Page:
Natural Products for the Treatment of Obesity, Metabolic Syndrome, and Type 2 Diabetes 2016View this Special Issue
Editorial | Open Access
Menaka C. Thounaojam, Srinivas Nammi, Ravirajsinh Jadeja, "Natural Products for the Treatment of Obesity, Metabolic Syndrome, and Type 2 Diabetes 2016", Evidence-Based Complementary and Alternative Medicine, vol. 2016, Article ID 9072345, 2 pages, 2016. https://doi.org/10.1155/2016/9072345
Natural Products for the Treatment of Obesity, Metabolic Syndrome, and Type 2 Diabetes 2016
The prevalence of obesity, metabolic syndrome, and type 2 diabetes is continuously on rise due to modernization of life style and changing dietary habits. Use of herbal medicines for the treatment of metabolic diseases is a viable option and list of potential candidates is ever expanding. This 2016 edition of this special issue regarding natural products for the treatment of obesity, metabolic syndrome, and type 2 diabetes contains 8 articles accepted from a total of 21 submissions consisting of 6 research articles and 2 clinical studies.
B.-S. Ko et al. reported beneficial effect of a 70% ethanol Korean mistletoe (Viscum album coloratum) extract (KME-E) in β-cell function and hepatic insulin sensitivity. KME-E decreased epididymal fat mass by increasing fat oxidation and exhibited greater potentiation of first-phase insulin secretion than the partial pancreatectomized rats. KME-E also increased β-cell mass by increasing β-cell proliferation and decreasing its apoptosis. In the in vitro studies, betulin potentiated insulin-stimulated glucose uptake via increased PPAR-γ activity and insulin signaling in 3T3-L1 adipocytes, whereas oleanolic acid enhanced glucose-stimulated insulin secretion and cell proliferation in insulinoma cells. The authors concluded that ethanolic extract of KME has more beneficial potential than its aqueous extract.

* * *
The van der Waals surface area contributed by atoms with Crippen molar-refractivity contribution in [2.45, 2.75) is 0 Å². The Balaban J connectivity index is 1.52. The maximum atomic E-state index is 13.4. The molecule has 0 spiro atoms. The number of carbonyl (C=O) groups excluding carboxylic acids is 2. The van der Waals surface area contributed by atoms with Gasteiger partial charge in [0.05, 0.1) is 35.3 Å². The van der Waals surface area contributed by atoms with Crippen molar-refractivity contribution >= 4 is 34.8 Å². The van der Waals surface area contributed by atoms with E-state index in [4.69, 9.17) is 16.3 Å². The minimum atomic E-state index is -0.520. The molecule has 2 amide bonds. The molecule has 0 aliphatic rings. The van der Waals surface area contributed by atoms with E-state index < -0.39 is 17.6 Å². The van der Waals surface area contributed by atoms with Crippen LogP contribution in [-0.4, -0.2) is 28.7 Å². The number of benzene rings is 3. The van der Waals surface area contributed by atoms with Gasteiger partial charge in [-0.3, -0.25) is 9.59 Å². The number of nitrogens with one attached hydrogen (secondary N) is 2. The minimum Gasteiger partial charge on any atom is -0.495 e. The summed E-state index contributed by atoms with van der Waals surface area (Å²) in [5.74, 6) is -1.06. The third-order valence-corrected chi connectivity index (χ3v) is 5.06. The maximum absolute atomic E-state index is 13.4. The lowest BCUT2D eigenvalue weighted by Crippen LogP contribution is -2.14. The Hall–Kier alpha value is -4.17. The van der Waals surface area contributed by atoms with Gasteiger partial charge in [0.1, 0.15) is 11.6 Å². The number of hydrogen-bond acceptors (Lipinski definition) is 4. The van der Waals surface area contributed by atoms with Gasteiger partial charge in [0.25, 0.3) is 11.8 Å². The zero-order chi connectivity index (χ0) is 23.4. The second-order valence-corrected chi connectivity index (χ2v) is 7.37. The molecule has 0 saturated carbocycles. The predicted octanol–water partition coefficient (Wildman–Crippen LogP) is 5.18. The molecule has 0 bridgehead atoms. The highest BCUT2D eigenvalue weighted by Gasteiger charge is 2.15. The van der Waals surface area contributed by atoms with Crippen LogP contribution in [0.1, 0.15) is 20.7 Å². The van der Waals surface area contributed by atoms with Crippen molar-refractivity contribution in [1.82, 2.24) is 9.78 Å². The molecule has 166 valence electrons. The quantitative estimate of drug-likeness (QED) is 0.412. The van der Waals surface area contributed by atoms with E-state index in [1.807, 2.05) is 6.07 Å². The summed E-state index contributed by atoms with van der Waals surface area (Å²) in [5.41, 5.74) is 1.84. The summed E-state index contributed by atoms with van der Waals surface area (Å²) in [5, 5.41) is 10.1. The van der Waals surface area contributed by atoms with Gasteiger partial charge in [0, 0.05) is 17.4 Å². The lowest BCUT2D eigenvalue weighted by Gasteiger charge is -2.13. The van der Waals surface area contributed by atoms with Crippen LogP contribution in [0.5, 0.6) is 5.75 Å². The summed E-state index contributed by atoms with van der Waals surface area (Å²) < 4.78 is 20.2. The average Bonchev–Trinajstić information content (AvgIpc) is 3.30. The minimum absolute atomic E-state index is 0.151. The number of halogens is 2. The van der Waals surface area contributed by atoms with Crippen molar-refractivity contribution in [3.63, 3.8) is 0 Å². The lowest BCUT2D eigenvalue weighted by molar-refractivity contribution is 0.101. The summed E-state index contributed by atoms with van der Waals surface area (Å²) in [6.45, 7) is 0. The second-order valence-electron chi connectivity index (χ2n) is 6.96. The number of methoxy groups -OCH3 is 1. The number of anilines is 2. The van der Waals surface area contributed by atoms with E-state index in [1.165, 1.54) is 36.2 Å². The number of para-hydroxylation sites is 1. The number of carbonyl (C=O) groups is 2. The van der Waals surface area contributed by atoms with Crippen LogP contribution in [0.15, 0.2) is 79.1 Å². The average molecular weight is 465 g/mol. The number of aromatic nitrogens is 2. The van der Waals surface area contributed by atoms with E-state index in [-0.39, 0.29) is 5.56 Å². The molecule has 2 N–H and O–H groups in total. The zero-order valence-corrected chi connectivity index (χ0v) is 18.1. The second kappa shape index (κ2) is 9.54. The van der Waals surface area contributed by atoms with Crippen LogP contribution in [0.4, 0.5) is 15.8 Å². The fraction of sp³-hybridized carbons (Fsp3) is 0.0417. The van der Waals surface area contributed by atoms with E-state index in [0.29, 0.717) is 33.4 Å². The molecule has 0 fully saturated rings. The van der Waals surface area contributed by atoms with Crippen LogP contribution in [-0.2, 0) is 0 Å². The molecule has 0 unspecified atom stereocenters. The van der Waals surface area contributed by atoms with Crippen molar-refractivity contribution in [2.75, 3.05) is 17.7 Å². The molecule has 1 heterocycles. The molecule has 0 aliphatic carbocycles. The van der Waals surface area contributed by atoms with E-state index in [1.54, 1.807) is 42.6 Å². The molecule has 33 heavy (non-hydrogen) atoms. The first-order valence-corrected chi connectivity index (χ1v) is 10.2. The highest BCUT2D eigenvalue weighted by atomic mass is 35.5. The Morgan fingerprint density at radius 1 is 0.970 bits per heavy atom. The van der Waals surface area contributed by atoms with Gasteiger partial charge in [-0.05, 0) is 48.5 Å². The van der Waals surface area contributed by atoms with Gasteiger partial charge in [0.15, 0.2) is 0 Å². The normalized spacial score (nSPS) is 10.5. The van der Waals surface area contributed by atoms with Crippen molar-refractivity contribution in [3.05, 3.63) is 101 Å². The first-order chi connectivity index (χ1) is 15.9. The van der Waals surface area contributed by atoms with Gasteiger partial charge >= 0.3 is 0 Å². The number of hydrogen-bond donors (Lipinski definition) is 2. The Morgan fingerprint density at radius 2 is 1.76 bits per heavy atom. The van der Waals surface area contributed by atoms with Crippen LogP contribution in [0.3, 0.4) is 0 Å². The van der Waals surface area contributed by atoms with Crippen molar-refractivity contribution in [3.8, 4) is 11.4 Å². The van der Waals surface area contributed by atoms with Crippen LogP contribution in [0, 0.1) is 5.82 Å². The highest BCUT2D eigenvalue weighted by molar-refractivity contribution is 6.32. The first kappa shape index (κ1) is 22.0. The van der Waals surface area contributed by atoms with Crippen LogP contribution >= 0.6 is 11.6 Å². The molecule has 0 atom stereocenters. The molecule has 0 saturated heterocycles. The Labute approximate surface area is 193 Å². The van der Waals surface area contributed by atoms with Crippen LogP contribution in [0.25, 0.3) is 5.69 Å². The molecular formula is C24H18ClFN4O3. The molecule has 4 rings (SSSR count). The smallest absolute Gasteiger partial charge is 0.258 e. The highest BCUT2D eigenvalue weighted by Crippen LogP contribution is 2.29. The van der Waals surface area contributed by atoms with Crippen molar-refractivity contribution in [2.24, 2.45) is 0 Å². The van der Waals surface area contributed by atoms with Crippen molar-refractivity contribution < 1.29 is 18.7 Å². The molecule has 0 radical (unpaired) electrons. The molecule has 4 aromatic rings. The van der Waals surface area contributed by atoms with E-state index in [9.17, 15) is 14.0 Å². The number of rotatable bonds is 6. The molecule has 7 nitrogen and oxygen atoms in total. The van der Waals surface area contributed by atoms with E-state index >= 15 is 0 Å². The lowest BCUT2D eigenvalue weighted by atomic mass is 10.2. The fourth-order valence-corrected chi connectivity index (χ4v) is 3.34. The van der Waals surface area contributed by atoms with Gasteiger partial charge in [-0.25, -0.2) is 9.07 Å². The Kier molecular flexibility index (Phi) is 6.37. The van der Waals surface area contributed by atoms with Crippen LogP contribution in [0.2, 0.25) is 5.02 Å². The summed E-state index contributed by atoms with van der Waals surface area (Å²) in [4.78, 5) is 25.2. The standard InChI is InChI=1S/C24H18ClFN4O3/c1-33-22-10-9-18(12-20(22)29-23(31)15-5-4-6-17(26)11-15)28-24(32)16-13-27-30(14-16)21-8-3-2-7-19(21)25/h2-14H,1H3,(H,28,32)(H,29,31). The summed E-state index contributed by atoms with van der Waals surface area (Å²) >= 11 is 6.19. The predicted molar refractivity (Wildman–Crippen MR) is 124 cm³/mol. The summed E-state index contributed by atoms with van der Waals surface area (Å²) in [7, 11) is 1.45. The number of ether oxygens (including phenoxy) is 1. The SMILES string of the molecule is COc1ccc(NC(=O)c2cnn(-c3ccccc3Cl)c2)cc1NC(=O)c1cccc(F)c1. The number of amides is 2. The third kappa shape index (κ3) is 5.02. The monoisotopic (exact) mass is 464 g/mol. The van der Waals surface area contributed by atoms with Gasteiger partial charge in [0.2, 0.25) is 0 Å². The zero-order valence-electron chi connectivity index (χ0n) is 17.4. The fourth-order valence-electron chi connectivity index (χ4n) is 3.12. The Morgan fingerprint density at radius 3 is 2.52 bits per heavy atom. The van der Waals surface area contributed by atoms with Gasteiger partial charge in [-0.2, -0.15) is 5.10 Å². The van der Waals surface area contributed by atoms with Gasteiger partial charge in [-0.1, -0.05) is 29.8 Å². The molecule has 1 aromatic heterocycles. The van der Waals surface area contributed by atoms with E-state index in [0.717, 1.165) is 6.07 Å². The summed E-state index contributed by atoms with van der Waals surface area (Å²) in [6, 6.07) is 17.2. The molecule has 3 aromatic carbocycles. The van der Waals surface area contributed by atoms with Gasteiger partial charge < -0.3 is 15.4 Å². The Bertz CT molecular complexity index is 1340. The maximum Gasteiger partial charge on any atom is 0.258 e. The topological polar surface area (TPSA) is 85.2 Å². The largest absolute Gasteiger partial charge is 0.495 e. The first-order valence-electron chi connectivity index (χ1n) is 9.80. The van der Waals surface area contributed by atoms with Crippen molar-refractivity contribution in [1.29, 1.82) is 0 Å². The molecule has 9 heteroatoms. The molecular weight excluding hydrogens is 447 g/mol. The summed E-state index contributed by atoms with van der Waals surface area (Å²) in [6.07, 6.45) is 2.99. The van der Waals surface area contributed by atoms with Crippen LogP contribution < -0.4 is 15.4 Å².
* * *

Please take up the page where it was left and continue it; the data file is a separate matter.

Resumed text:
In another study, antidiabetic and hypolipidemic potential of antcin K, a triterpenoid isolated from Antrodia camphorata, was evaluated. It was observed that AnK-treated mice had significantly lowered blood glucose, triglyceride, total cholesterol, and leptin levels. Further, antihyperglycemic and antihypertriglyceridemic effects of AnK were comparable to metformin and fenofibrate, respectively. AnK-induced phosphorylation of AMP-activated protein kinase (phospho-AMPK) expression in the muscle and liver resulted in significantly increased skeletal muscular membrane expression of glucose transporter 4 (GLUT4) and decreased hepatic glucose-6-phosphatase (G6Pase) mRNA levels. Furthermore, AnK treatment inhibited hepatic fatty acid synthase (FAS) and sterol response element binding protein-1c (SREBP-1c) levels and enhanced peroxisome proliferator-activated receptor α (PPARα) expression.
H.-Y. Jung et al. evaluated efficacy of a polyherbal formulation (containing Fomitopsis pinicola, Acanthopanax senticosus, Viscum album, and Allium tuberosum), against high-fat diet- (HFD-) induced obesity. Treatment of HFD fed mice with this polyherbal formulation for 12 weeks reduced body and white adipose tissue (WAT) weights and occurrence of fatty liver. Additionally, the polyherbal formulation reduced serum lipids, leptin, and insulin levels along with hepatic lipids. It also suppressed lipogenic mRNA expression levels in WAT.